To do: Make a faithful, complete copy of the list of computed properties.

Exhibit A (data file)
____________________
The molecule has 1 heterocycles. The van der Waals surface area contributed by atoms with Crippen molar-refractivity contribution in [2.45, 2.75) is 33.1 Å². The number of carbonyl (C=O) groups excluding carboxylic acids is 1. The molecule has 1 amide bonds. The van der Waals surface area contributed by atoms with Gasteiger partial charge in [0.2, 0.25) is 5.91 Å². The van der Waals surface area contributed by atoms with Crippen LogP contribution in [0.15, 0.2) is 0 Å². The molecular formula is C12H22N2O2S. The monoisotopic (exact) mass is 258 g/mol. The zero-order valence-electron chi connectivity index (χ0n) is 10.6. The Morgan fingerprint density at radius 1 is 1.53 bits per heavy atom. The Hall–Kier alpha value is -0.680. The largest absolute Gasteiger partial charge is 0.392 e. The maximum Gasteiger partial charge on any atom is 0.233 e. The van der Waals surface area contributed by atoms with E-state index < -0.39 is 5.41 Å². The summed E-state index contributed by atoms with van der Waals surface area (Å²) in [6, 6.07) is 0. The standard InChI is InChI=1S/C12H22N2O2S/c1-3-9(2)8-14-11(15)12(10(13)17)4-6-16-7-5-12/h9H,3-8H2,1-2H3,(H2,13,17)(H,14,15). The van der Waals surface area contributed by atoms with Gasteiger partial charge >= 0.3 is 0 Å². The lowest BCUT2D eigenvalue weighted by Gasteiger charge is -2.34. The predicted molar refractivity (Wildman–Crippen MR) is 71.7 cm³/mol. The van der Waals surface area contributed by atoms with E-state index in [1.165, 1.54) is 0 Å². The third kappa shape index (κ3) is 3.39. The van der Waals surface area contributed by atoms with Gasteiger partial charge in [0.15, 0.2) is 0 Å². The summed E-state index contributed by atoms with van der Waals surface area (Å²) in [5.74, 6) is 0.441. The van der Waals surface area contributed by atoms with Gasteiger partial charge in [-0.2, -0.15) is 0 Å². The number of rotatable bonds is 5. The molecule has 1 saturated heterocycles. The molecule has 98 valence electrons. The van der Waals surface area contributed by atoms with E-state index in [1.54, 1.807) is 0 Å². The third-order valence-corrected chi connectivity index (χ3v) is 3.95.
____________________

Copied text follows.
The molecule has 1 heterocycles. The van der Waals surface area contributed by atoms with Crippen molar-refractivity contribution in [2.45, 2.75) is 33.1 Å². The number of carbonyl (C=O) groups excluding carboxylic acids is 1. The molecule has 1 amide bonds. The van der Waals surface area contributed by atoms with Gasteiger partial charge in [0.2, 0.25) is 5.91 Å². The van der Waals surface area contributed by atoms with Crippen LogP contribution in [0.15, 0.2) is 0 Å². The molecular formula is C12H22N2O2S. The monoisotopic (exact) mass is 258 g/mol. The zero-order valence-electron chi connectivity index (χ0n) is 10.6. The Morgan fingerprint density at radius 1 is 1.53 bits per heavy atom. The Hall–Kier alpha value is -0.680. The largest absolute Gasteiger partial charge is 0.392 e. The maximum Gasteiger partial charge on any atom is 0.233 e. The van der Waals surface area contributed by atoms with E-state index < -0.39 is 5.41 Å². The summed E-state index contributed by atoms with van der Waals surface area (Å²) in [6, 6.07) is 0. The standard InChI is InChI=1S/C12H22N2O2S/c1-3-9(2)8-14-11(15)12(10(13)17)4-6-16-7-5-12/h9H,3-8H2,1-2H3,(H2,13,17)(H,14,15). The van der Waals surface area contributed by atoms with Gasteiger partial charge >= 0.3 is 0 Å². The lowest BCUT2D eigenvalue weighted by Gasteiger charge is -2.34. The predicted molar refractivity (Wildman–Crippen MR) is 71.7 cm³/mol. The van der Waals surface area contributed by atoms with E-state index in [1.165, 1.54) is 0 Å². The third kappa shape index (κ3) is 3.39. The van der Waals surface area contributed by atoms with Gasteiger partial charge in [0.15, 0.2) is 0 Å². The summed E-state index contributed by atoms with van der Waals surface area (Å²) in [5.74, 6) is 0.441. The van der Waals surface area contributed by atoms with Gasteiger partial charge in [-0.2, -0.15) is 0 Å². The number of rotatable bonds is 5. The molecule has 1 saturated heterocycles. The molecule has 98 valence electrons. The van der Waals surface area contributed by atoms with E-state index in [1.54, 1.807) is 0 Å². The third-order valence-corrected chi connectivity index (χ3v) is 3.95.